What if I tell the story that that person deserves more love and appreciation, more opportunity in life, than they are used to getting?  When I behave like that, don’t I have some unmet need that I’m advocating for, however subconsciously and ineptly?  What other, more fundamental question, helps us to ask when engaging with people who put us off at first?  When I tell a more empathetic and compassionate, or at least less judgmental story about others and myself, how does that affect my general outlook, and then my behavior, my relationships, and my overall satisfaction with life?

Envy.  Insecurity.  Hurt.  Disappointment.  Grief.  Disdain.  Pride.  Self-righteousness.  Loneliness.  Stories grounded in these emotions tell us about scarcity and competition, which may be real, and also incomplete plotlines.  If survival is all we can hope for, these stories may suffice.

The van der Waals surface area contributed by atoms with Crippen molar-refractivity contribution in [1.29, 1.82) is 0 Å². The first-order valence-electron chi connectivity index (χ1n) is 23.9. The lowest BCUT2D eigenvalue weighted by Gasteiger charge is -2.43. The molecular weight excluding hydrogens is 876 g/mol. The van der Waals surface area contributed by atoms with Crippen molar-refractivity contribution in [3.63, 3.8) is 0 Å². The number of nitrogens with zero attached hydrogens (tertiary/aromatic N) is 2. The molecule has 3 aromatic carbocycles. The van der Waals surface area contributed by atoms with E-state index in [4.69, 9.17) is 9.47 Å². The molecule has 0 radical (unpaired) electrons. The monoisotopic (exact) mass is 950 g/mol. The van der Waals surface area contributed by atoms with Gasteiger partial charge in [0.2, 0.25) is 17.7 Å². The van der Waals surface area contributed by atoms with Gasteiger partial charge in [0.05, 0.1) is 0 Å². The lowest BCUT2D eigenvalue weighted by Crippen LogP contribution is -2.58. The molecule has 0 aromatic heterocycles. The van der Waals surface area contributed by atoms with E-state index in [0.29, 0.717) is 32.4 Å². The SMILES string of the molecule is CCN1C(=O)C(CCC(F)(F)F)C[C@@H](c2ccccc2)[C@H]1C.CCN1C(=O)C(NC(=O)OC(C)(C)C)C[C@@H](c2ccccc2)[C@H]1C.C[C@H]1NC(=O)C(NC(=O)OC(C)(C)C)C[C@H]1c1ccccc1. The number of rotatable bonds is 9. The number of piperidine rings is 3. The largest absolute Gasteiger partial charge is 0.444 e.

Generosity.  Kindness.  Curiosity.  Humility.  Fairness.  Honesty.  Connection.  Love.  These themes paint a different story mural, one with more color and light, and much more depth and complexity.  Beyond survival, such stories hold the possibility for abundance, thriving, flourishing, and synergy. 

I’m not saying we should whitewash destructive behavior and waive responsibility for any harm we inflict on each other.  Accountability and compassion are not mutually exclusive.  I do think that we too easily throw each other and our connections away based on behaviors (or opinions, positions, and causes) that do not necessarily represent our whole selves.  We tell harsh, oversimplified stories based on sparse information and copious judgment.

Telling more stories is like choosing the wide angle rather than the zoom or macro lens.  It gives us an opportunity to see a bigger, more coherent, unified picture.  Exploring alternative explanations, beyond our automatic assumptions, enables crucially broader perspective.  Applying this practice regularly can help avert myriad conflicts based on miscommunication and misunderstanding, and clear the brambled paths between us.  It is yet another vital tool for connection and peace.